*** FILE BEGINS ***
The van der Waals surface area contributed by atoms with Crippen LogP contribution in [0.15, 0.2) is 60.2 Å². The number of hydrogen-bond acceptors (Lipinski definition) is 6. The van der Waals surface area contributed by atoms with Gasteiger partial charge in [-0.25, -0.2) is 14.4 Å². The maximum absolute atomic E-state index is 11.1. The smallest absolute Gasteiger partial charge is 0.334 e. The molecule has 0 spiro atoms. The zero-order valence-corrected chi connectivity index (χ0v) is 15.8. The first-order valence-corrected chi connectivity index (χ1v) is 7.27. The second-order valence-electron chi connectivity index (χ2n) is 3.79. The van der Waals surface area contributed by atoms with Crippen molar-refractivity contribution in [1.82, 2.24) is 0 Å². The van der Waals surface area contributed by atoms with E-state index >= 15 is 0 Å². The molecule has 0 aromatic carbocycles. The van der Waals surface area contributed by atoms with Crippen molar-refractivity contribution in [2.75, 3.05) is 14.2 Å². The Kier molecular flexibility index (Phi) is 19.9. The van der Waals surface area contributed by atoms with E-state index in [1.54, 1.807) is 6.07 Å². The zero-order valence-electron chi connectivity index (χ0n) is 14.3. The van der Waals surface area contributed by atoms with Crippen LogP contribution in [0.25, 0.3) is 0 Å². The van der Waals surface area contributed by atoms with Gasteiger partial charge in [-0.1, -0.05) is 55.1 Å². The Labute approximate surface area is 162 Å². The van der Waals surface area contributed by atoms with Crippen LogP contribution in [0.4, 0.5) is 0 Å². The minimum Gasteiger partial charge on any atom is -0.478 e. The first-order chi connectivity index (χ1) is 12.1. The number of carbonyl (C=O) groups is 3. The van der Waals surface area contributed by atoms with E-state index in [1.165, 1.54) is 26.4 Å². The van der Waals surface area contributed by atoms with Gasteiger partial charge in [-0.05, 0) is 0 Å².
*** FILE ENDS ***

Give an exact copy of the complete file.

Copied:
The van der Waals surface area contributed by atoms with Crippen LogP contribution in [0.15, 0.2) is 60.2 Å². The number of hydrogen-bond acceptors (Lipinski definition) is 6. The van der Waals surface area contributed by atoms with Gasteiger partial charge in [-0.25, -0.2) is 14.4 Å². The maximum absolute atomic E-state index is 11.1. The smallest absolute Gasteiger partial charge is 0.334 e. The molecule has 0 spiro atoms. The zero-order valence-corrected chi connectivity index (χ0v) is 15.8. The first-order valence-corrected chi connectivity index (χ1v) is 7.27. The second-order valence-electron chi connectivity index (χ2n) is 3.79. The van der Waals surface area contributed by atoms with Crippen molar-refractivity contribution in [1.82, 2.24) is 0 Å². The van der Waals surface area contributed by atoms with E-state index >= 15 is 0 Å². The molecule has 0 aromatic carbocycles. The van der Waals surface area contributed by atoms with Crippen molar-refractivity contribution in [2.75, 3.05) is 14.2 Å². The Kier molecular flexibility index (Phi) is 19.9. The van der Waals surface area contributed by atoms with E-state index in [1.54, 1.807) is 6.07 Å². The zero-order valence-electron chi connectivity index (χ0n) is 14.3. The van der Waals surface area contributed by atoms with Crippen LogP contribution in [0.25, 0.3) is 0 Å². The van der Waals surface area contributed by atoms with Gasteiger partial charge in [-0.1, -0.05) is 55.1 Å². The Labute approximate surface area is 162 Å². The van der Waals surface area contributed by atoms with Crippen LogP contribution in [0.4, 0.5) is 0 Å². The minimum Gasteiger partial charge on any atom is -0.478 e. The first-order chi connectivity index (χ1) is 12.1. The number of carbonyl (C=O) groups is 3. The van der Waals surface area contributed by atoms with E-state index in [1.165, 1.54) is 26.4 Å². The van der Waals surface area contributed by atoms with Gasteiger partial charge in [-0.05, 0) is 0 Å².